Students attend lecture about significance of Latino voters in 2016 election


Students and others gather in Sid Rich and grab some Latin American food before they sit down. (Hunter Geisel/ TCU 360)

By Hunter Geisel

The United Latino Association hosted a lectured discussion on Tuesday about the roles and issues Latino voters are considering in the 2016 Presidential Election.

ULA and Chi Upsilon Sigma, TCU’s Hispanic sorority, had assistant political science professor Dr. Emily Farris teach the attendees about the significance of the Hispanic and Latin American vote in this year’s Presidential Election.

Dr. Farris teaches American politics. Her recent research has been on Latino and political behavior, asking questions about political involvement with traditionally marginalized groups in the U.S.

The lecture began with a story about the “Great Tamale Incident,” when President Gerald Ford ate a tamale without removing the husk of the traditional Mexican dish.

This story began Farris’ general discussion about how some politicians, even to this day, are not aware of Latino culture.

“We still see this kind of mistaken outreach to Latinos today,” Farris said before presenting the most recent example of mistaken outreach with Donald Trump’s Cinco De Mayo tweet:

Farris then began to discuss a common practice between both parties: “Hispandering.”

According to linguist Ben Zimmer and Duke University Press’ Charles Carson, “Hispandering” is the “political pandering by elected officials or candidates seeking to win over Hispanic votes.”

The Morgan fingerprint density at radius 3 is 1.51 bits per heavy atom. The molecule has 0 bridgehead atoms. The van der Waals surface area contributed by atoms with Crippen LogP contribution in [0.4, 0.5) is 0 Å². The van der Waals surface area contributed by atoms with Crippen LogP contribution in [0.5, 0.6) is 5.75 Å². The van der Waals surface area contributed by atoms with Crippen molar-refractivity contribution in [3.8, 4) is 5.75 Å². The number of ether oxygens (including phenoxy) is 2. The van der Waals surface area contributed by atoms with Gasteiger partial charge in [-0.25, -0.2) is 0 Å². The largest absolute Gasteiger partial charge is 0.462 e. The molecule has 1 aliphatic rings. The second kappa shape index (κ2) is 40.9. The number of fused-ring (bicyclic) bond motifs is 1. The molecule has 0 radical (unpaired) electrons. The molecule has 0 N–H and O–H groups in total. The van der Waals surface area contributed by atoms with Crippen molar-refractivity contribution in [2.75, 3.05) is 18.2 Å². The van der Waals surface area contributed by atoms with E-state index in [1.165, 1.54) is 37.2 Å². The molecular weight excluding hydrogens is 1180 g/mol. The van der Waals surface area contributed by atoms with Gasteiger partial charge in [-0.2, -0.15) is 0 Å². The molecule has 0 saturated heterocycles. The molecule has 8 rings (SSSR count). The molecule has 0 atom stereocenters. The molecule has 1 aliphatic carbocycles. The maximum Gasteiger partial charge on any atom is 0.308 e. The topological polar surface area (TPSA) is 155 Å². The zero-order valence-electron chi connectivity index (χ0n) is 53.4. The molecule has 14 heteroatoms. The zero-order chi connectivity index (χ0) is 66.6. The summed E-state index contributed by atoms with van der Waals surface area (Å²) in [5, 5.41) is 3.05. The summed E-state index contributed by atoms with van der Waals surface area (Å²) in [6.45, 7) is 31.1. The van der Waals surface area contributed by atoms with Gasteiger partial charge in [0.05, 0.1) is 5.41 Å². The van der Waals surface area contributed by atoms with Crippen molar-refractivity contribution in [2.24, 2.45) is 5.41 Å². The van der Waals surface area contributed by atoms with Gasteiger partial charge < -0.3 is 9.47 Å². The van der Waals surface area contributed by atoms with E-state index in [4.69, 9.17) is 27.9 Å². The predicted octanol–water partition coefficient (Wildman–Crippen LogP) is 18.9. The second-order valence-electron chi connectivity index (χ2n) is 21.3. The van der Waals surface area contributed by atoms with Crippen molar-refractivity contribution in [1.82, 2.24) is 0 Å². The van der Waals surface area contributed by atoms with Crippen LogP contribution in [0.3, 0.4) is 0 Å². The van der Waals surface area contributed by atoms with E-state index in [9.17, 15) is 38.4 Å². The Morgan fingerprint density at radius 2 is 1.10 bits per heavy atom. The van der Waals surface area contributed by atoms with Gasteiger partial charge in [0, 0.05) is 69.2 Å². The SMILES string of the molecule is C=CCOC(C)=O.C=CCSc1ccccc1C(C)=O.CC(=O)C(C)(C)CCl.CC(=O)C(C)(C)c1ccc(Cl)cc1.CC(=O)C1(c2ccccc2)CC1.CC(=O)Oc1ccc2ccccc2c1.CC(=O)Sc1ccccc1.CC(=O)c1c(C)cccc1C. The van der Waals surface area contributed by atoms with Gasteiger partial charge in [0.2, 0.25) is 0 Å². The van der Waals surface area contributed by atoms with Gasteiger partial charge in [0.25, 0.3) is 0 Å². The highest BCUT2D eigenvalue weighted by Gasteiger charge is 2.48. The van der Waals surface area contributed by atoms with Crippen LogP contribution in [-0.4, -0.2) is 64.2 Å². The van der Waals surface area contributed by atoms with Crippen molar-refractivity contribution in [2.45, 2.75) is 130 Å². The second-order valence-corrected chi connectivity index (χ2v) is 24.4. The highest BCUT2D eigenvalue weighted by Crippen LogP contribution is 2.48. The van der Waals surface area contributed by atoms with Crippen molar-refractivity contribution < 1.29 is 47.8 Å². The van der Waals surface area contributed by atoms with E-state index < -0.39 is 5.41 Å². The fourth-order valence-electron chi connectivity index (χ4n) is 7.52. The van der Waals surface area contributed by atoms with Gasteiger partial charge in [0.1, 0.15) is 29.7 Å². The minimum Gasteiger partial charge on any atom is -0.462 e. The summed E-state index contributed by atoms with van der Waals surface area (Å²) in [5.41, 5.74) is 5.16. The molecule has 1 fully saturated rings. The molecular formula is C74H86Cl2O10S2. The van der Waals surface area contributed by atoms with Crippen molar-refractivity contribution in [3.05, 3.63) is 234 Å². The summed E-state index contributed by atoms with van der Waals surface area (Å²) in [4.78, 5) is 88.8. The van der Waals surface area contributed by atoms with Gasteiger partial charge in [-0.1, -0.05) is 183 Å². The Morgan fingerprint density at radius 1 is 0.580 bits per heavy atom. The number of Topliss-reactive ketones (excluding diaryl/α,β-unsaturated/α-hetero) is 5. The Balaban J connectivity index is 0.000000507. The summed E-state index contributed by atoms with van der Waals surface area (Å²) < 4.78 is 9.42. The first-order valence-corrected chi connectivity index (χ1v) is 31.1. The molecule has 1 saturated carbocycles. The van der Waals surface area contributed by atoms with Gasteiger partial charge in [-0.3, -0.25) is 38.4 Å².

Democratic nominee Hillary Clinton has also been accused of “Hispandering” after the launch of her web page “7 Things Hillary Clinton has in common with your ‘abuela.'” This inspired the #NotMyAbuela tweets from people who did not see any similarities with Clinton and mocked her attempts of doing so:

Farris said that some politicians seem to not understand Latino and Hispanic culture.

“They may have gotten the memo that Latino voters are important, but they still haven’t yet understood the cultural nuances of what Latinos are interested in,” Farris said.

According to the U.S. Census Bureau, the population of Latino Americans was only at 6 percent compared to other ethnic groups. As of 2010, that number has increased by 10 percent, meaning that almost one-fifth of Americans considered themselves to be Latino or Hispanic.

So, what does this mean for this year’s election? The Pew Research Center said since 1960, America’s Latino population has increased nearly ninefold.

Even though they keep growing in numbers, the Pew Research Center said the number of eligible voters is increasing faster than the number of Latinos actually voting.

Despite the trend of Latino voters voting for Democrats and Clinton maintaining a 50-point lead among Latinos, a Pew Research poll showed Latinos began to lose their satisfaction with the country’s direction during President Barack Obama’s second term.

Farris said that she encourages everyone, especially millennials, to vote this year, whether or not they are Latino.

Ariel Leon, a junior marketing major and member of ULA, said that Farris’ presentation was extremely informative.

“[Dr. Farris’ information] is certainly motivating people,” Leon said. “The fact that they don’t want one candidate to win is a big motivation to vote for the greater candidate.”